27 January 2023
The start of 2023 provides renewed opportunity to reflect on future goals, personal relationships and family plans. The decision to have a child is a big step and the journey to parenthood can be long and complex, especially when it involves assisted conception. This makes it important to plan ahead, make informed decisions and put together a viable action plan.
Family Building Issues
Options for starting a family have widened over the last twenty years thanks to advances in assisted reproductive technology, law reform and changes in societal attitudes. Ongoing trends in later-life parenthood are leading to greater focus on fertility preservation and maximization. Increasing numbers of people are turning to fertility treatment, surrogacy, known and identity-release donation as well as co-parenting arrangements. In addition, the nature and character of family life is changing, with greater prevalence of solo, same-sex, transgender and blended families.
However, it is not all plain sailing. There is currently no international harmonisation of assisted reproduction law. This can create all sorts of complications and issues including legal parentage gaps, problems with birth certificates and a lack of legal parental responsibility powers for parents when patients cross borders for fertility treatment or have international dimensions to their lives. Family building expectations can also challenge existing legal frameworks, causing complications and difficulties in practice, Furthermore, fertility treatment does not guarantee conception or delivery of a much-wanted child, with reducing prospects of success due to age-related fertility decline.
Top Tips for Family Building
The complexity of modern life and challenges associated with assisted conception and family creation mean it is very important to proactively manage family building arrangements. My top tips are:
- Check, preserve and maximise individual fertility (e.g. fertility testing, egg and sperm freezing, embryo creation where appropriate).
- Consider genetic aspects of family building (e.g. genetic screening, genomic medicine and genetic identity issues where donor gametes are used).
- Take care of your health and identify any medical issues or symptoms early to get the best treatment and outcome.
- Think carefully about the shape and size of family to be created.
- Review personal finances and budget carefully for fertility treatment, family creation and raising a family.
- Create a viable family building action plan, don’t leave family building to chance.
- Get expert legal advice on the issues and outcomes associated with fertility treatment, family building and modern family life (e.g. storage and use of gametes and embryos, legal parentage, parental responsibility, birth certificates, arrangements for the care and upbringing of children). Don’t just assume you will have the relevant legal rights and protections in practice.
Fertility and Family Law
Bespoke expert fertility and family law advice helps effectively navigate your family building journey. It enables you to identify, understand and manage a range of legal and practical issues and risks, place your family building and life on a firm basis and get the best outcome. In doing so, it can address:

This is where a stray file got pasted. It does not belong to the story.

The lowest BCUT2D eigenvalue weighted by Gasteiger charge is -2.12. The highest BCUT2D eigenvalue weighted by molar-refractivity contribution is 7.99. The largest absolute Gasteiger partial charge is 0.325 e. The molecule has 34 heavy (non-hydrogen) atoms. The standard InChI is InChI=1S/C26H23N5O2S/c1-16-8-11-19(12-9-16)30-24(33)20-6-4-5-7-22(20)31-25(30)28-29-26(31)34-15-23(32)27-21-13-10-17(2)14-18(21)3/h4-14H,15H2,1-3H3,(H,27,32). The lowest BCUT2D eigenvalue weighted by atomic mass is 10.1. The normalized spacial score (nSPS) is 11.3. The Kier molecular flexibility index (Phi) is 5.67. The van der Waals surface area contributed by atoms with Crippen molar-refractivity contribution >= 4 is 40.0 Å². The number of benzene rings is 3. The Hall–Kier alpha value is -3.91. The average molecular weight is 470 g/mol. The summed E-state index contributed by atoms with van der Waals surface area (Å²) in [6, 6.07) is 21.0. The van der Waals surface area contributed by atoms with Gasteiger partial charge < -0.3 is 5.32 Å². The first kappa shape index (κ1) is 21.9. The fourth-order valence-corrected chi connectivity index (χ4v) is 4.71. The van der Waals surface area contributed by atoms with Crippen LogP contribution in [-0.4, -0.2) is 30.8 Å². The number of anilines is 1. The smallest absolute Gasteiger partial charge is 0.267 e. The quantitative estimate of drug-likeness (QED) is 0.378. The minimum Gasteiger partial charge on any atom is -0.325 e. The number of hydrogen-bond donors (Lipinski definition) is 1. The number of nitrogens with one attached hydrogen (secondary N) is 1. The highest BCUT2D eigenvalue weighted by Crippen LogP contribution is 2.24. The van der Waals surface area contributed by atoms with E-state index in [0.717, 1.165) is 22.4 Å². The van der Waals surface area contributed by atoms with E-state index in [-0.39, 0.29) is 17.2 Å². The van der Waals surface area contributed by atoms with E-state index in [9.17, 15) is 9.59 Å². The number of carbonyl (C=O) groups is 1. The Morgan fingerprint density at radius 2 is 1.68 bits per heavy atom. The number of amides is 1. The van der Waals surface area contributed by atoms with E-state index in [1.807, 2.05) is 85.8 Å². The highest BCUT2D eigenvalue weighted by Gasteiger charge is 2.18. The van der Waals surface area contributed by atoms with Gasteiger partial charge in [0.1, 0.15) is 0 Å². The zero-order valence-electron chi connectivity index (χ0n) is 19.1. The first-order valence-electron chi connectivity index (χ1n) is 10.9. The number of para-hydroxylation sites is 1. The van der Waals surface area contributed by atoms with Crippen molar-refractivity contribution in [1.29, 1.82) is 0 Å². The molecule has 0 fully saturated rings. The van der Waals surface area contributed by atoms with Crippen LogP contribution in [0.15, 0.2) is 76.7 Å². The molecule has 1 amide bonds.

- Acquisition of legal parentage following a domestic or international surrogacy arrangement.
- Acquisition of legal parentage following a known donor arrangement.
- Acquisition of legal parentage following a co-parenting arrangement.
- An application to bring or defend a Declaration of Parentage (e.g. following a direct-to-consumer DNA test or to re-register a birth certificate).
- An application to bring or defend a step parent adoption order.
- An application for an order to recognise a foreign adoption under English common law.
- Unexpected death of a loved-one and related issues associated with posthumous storage and use of eggs, sperm and embryos in fertility treatment (e.g. due to an accident, illness including Covid-19).
- Care and upbringing of children following a dispute with an ex-partner, parent, donor, surrogate or family member.
- Legal issues and options where women face rapidly declining age-related fertility and loss of opportunity for conception (e.g. fertility preservation and maximisation, management of existing personal relationships and implications of using donor gametes).
- Delays in medical diagnosis and consequent treatment and associated impact on individual fertility.
- Difficulties with storage and use of frozen eggs, sperm and embryos in fertility treatment in the UK (e.g. lack of consent and expiry of storage terms).
- Issues associated with import of frozen gametes and embryos into the UK for use in fertility treatment and surrogacy (e.g. due to anonymous and commercially obtained gametes and embryos which engage UK public policy restrictions).
- Issues associated with the export of frozen gametes and embryos abroad for use in fertility treatment and surrogacy (e.g. lack of consent and storage term difficulties).
- Legal parentage disputes with an ex-partner, donor, co-parent, step-parent, surrogate.
- Legal parentage disputes with a UK fertility clinic (e.g. problems and omissions with HFEA consent forms).
Need a fertility lawyer or a family lawyer? If you would like to discuss your situation or you require specialist fertility and family law advice and assistance please contact Louisa by email firstname.lastname@example.org or by telephone +44 (0)20 7965 8399.